March 22, 2018

The Advocate's Toolbox

Archives for July 2009

Library Expansion in Posh NY Hood Goes On

A year after SLJ reported on the contentious dispute over a proposal to add a children’s room to the East Hampton Library in New York, the kids of the posh summer community are no closer to seeing it become a reality.

Library Director Dennis Fabiszak has said that the East Hampton Village Board of Zoning Appeals has expressed concern that an expanded children’s collection would lead to more library usage by those who live in the less affluent areas of Springs […]

Block Party: Legos in the Library

Nothing attracts boys like a Lego club

Go ahead, say it. Toys don’t belong in the library. That’s probably what some of you still think. But my library outside Philadelphia was having such a hard time attracting boys who had outgrown storytime that we decided to try something new. So we started a Lego club.

Photo by Molly Carroll

Since our June 2008 kickoff, we’ve been amazed by how many kids show up for our program just to play with these colorful […]

Upper West Side Story: An Interview with Rebecca Stead | Under Cover

Rebecca Stead’s stellar new novel, When You Reach Me, is mysterious, funny, and fresh

Twelve-year-old Miranda is receiving mysterious notes, one of which says, “I am coming to save your friend’s life, and my own.” To make matters worse, the sender seems to know exactly what’s going to happen before it occurs. How did you come up with the idea for When You Reach Me?

The idea came from an article in the New York Times about a guy who was walking […]

Have No Fear: Don’t Be Frightened by Book Challenges—Be Prepared | Scales on Censorship

Don’t be frightened by book challenges—be prepared

I live in fear that someone will challenge one of our books. I’m not very confident about dealing with censorship because I didn’t have a single course about it in library school. Now that I’m an elementary school librarian, I feel that my library school failed me. Where can I go for help?

I don’t know very many library schools that offer a course that deals exclusively with intellectual freedom issues. Most deal with this […]

Model Behavior: Children (and Adults) Often Learn Best by Seeing and Doing | First Steps

Children (and adults) often learn best by seeing and doing

Watching our Commander-in-Chief read Where the Wild Things Are (HarperCollins, 1964) at the White House Easter Egg Roll gave us chills, even though we had to experience it vicariously on YouTube. We had often heard the new president suggest to parents that they “turn off the TV and read to your child.” Now he was modeling just how to do that. And he did a pretty darn good job of it.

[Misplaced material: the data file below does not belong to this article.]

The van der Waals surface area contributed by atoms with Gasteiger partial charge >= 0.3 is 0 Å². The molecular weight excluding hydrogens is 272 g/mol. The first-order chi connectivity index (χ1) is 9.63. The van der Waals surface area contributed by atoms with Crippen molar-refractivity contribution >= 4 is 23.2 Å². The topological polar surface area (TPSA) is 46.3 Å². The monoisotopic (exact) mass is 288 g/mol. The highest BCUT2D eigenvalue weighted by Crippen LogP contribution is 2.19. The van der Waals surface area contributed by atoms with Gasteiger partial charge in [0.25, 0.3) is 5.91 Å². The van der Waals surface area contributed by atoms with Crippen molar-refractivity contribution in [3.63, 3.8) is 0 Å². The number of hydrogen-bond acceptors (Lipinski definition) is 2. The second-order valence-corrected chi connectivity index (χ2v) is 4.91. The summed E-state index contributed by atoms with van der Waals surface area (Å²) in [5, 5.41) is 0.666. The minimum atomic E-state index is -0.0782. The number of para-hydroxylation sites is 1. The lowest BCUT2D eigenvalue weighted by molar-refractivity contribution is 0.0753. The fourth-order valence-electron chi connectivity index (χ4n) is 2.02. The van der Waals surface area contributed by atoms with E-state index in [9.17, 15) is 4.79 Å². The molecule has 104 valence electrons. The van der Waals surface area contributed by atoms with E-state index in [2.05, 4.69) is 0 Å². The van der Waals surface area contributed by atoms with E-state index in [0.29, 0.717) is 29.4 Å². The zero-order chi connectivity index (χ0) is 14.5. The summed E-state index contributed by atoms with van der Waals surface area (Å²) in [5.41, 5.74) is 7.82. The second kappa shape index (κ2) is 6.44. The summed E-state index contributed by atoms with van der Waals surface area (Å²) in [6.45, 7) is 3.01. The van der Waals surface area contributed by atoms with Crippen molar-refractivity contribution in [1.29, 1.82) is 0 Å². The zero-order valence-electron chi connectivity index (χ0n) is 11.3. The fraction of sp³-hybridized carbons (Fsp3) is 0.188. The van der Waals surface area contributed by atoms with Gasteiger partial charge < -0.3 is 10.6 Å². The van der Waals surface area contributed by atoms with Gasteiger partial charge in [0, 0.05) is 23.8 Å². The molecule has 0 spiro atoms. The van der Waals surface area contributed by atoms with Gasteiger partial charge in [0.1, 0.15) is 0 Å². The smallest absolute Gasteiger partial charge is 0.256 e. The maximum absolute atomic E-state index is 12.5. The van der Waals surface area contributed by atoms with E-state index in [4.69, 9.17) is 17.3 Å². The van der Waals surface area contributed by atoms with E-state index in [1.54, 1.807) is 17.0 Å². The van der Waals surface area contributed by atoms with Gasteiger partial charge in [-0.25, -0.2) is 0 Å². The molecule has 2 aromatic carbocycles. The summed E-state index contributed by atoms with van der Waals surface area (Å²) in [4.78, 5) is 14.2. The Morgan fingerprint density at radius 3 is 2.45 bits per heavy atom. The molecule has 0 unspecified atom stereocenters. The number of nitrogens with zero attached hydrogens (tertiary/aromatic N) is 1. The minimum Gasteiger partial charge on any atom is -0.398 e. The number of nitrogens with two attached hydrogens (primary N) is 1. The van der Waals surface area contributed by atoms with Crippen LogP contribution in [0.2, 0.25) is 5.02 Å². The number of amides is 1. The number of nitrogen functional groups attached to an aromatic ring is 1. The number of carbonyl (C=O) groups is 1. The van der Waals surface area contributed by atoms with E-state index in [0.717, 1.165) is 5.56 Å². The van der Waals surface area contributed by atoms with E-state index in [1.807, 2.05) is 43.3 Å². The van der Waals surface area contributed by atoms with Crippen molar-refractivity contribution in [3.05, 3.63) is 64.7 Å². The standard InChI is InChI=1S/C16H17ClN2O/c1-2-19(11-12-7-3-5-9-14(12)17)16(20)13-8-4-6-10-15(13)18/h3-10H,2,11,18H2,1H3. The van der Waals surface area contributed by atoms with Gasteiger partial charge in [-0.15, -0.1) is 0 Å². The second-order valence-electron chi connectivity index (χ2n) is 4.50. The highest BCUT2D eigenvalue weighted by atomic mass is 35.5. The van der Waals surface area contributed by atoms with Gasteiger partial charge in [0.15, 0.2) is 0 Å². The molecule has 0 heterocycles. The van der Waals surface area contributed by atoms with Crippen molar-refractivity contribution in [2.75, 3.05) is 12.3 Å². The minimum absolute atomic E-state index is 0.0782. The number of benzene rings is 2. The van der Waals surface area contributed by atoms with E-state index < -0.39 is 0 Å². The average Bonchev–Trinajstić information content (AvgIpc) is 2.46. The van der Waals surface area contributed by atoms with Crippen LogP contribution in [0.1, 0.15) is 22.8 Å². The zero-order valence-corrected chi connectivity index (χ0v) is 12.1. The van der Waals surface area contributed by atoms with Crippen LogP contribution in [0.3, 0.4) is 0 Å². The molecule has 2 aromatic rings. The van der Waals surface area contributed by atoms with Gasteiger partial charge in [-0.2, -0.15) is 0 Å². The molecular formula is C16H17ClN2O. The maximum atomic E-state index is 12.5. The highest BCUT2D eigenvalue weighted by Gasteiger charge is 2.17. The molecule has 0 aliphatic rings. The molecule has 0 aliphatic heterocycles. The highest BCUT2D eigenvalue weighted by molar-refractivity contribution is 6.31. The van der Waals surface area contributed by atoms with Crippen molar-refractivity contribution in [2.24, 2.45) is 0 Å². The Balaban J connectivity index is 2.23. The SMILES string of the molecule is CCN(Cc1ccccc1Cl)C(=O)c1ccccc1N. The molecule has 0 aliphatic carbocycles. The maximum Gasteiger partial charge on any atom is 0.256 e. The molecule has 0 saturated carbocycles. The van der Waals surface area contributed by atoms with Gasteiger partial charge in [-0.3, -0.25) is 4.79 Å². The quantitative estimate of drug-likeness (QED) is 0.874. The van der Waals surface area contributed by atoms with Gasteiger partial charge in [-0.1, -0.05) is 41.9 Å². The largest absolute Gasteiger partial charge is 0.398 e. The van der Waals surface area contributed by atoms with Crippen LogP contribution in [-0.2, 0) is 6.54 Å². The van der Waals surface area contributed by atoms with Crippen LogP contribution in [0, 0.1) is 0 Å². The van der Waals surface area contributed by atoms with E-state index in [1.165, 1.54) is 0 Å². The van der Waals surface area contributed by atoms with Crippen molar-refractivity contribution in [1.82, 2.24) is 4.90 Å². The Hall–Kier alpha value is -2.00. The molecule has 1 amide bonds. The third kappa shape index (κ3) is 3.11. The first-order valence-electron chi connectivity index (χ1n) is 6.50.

Modeling […]

Tough Love: An Open Letter to Kids’ Book Publishers

Dear Publishers:

I’m a school librarian. During the past 30 years, I’ve worked with children and young adults from ages 3 to 18 (not to mention teachers, families, administrators, lecturers, and visiting authors), and I’ve read a lot of books. Because there are so many kids’ books being published these days, I’m not expecting total perfection. Still, there are many things I wish publishers would do differently, things that could make your books much better. Here are my top 10 suggestions.

KT the Magnificent: An Interview with Kathleen T. Horning

Kathleen T. Horning is one of the most influential librarians you’ll ever meet—and one of the kindest

It’s been a heck of a year for Kathleen T. Horning. In January, Horning (known affectionately to friends and colleagues as K. T.) was tapped to deliver the 2010 May Hill Arbuthnot Honor Lecture, joining a list of past presenters that includes children’s book greats Maurice Sendak, Philip Pullman, and Kevin Henkes, a friend and fellow resident of Madison, WI. In April, the American […]

It’s a Mad, Mad Wordle: For a new take on text, try this fun word cloud generator

A Wordle of Features, Columns, and departments in SLJ’s July Issue

Nation. New. Common. Generation. These are among the most frequently used words spoken by President Barack Obama in his January 2009 inauguration speech as seen in a fascinating visual display called a Wordle.

It’s simple, really. Just feed text of your choosing into the free online application Wordle, and with one keystroke you’ll have a graphic representation of your content, sized according to frequency of use. It’s “a picture’s worth […]

Future City Competition | The Gaming Life

A hands-on challenge incorporating SimCity 4 with engineering skills

Novo Mondum, a city of the future near Reykjavik, Iceland, constructed by students from Bexley Middle School in Ohio, won the grand prize at the 2009 National Engineers Week Future City Competition™, sponsored in part by the National Engineers Week Foundation. Initially, more than 30,000 students from 1,100 middle schools entered the competition. After qualifying rounds in each of 38 regions across the country, one middle school from each area competed in […]